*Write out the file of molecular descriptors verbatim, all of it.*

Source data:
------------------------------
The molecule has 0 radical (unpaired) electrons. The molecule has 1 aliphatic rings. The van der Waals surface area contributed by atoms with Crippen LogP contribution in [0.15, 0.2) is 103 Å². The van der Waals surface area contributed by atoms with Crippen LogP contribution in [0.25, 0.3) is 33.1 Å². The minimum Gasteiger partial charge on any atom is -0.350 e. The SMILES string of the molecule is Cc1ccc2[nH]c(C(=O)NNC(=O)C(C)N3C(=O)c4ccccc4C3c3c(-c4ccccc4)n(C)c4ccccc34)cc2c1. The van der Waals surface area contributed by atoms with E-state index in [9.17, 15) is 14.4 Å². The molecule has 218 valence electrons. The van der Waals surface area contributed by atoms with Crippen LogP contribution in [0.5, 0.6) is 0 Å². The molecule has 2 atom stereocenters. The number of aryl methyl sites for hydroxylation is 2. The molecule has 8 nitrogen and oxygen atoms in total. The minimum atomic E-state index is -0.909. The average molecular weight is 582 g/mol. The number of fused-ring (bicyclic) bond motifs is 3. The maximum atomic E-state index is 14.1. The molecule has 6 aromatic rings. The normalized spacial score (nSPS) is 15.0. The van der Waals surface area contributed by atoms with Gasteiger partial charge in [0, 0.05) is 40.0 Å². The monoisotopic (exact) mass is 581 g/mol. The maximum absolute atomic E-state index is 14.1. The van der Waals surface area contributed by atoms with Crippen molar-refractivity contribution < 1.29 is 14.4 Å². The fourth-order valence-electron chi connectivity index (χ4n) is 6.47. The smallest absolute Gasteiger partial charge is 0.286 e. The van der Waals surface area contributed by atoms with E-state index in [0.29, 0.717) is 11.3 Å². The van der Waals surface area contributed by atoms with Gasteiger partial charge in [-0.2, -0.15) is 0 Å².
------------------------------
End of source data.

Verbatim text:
The molecule has 0 radical (unpaired) electrons. The molecule has 1 aliphatic rings. The van der Waals surface area contributed by atoms with Crippen LogP contribution in [0.15, 0.2) is 103 Å². The van der Waals surface area contributed by atoms with Crippen LogP contribution in [0.25, 0.3) is 33.1 Å². The minimum Gasteiger partial charge on any atom is -0.350 e. The SMILES string of the molecule is Cc1ccc2[nH]c(C(=O)NNC(=O)C(C)N3C(=O)c4ccccc4C3c3c(-c4ccccc4)n(C)c4ccccc34)cc2c1. The van der Waals surface area contributed by atoms with E-state index in [9.17, 15) is 14.4 Å². The molecule has 218 valence electrons. The van der Waals surface area contributed by atoms with Crippen LogP contribution in [0.5, 0.6) is 0 Å². The molecule has 2 atom stereocenters. The number of aryl methyl sites for hydroxylation is 2. The molecule has 8 nitrogen and oxygen atoms in total. The minimum atomic E-state index is -0.909. The average molecular weight is 582 g/mol. The number of fused-ring (bicyclic) bond motifs is 3. The maximum atomic E-state index is 14.1. The molecule has 6 aromatic rings. The normalized spacial score (nSPS) is 15.0. The van der Waals surface area contributed by atoms with Gasteiger partial charge in [0, 0.05) is 40.0 Å². The monoisotopic (exact) mass is 581 g/mol. The maximum absolute atomic E-state index is 14.1. The van der Waals surface area contributed by atoms with Crippen molar-refractivity contribution < 1.29 is 14.4 Å². The fourth-order valence-electron chi connectivity index (χ4n) is 6.47. The smallest absolute Gasteiger partial charge is 0.286 e. The van der Waals surface area contributed by atoms with E-state index in [0.29, 0.717) is 11.3 Å². The van der Waals surface area contributed by atoms with Gasteiger partial charge in [-0.2, -0.15) is 0 Å².